Lacing up blue lets retailers know that you’re willing to give a second look to domestically produced products. Lacing up blue lets American manufacturers — the men and women fighting to innovate and bring better-built products to market at a time when their competitors undercut them by cutting corners abroad — know you appreciate the war they’re fighting daily.
Fixing is the unsung hero of creativity. And it really shouldn’t be. It’s the most common, humble and beautiful form of creativity. Sugru wants us to wear that belief proudly. Let’s notice and celebrate these little everyday triumphs, and help others see their value. Sugru made this Fixer’s Manifesto to fuel the conversation about why a culture of fixing is so important.
During our parent teacher conference at my daughter’s school today I discovered this poster. Can someone please turn this into a typographic-letterpress-printed masterpiece? I’ll buy it.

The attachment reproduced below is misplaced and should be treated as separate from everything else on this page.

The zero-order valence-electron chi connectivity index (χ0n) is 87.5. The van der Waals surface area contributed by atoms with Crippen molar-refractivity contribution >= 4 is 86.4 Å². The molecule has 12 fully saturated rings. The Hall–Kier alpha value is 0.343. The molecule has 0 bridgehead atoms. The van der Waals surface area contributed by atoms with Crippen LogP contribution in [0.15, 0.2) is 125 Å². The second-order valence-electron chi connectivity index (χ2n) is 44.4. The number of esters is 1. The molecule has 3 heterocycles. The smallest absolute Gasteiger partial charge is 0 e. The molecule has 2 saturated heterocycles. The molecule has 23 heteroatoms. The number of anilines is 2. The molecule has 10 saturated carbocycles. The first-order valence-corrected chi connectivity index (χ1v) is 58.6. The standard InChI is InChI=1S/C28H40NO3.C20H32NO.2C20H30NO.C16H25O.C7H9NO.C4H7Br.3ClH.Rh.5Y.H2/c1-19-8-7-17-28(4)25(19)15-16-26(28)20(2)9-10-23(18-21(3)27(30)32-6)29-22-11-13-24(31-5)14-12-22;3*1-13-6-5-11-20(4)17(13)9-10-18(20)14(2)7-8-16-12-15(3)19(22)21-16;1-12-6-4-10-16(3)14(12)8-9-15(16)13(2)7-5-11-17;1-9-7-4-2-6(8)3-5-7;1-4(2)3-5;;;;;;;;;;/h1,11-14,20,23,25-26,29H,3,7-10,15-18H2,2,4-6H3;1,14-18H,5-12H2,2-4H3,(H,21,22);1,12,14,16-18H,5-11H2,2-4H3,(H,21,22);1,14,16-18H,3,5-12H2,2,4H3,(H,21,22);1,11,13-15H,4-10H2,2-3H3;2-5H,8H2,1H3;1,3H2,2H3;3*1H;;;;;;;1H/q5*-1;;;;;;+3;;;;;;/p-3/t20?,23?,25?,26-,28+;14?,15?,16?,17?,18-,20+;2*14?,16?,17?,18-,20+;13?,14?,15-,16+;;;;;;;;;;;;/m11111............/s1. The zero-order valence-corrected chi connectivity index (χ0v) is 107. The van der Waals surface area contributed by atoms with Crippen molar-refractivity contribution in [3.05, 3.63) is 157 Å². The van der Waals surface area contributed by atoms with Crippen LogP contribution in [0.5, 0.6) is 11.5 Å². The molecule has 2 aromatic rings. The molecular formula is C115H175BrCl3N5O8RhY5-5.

There is nothing more frightening than the moment we expose our ideas to the world. Author and vulnerability researcher Brené Brown shows us how to deal with the critics and our own self-doubt by refusing to “armor up” and shut ourselves off. “Not caring what people think,” she says, “is its own kind of hustle.”
What is it to give yourself to an idea? Where the thing you love is the thing that hollows you out. Dedicating yourself to something that becomes all consuming because you believe in the idea and the impact this has on yourself and your relationships. Finding something where you have to give up something of yourself and your relationships and not think about the problems this might create because you believe in the idea. Adil gives a heartfelt talk about his own very personal journey of making his ideas happen.
Lots of more fantastic talks to be found here, over at the Do Lectures Archive.
My studiomates of Editorially just launched STET, a writers’ journal on culture & technology. STET’s goal is to demystify writing by drawing attention to how writing works. It pairs good writing with notes that explain what makes writing good. Topics range across culture and technology, with special attention paid to the intersections between them.
Dominic Wilcox has created a fully functional prototype pair of shoes that will guide the wearer to any destination, no matter where they are in the world. Poetic.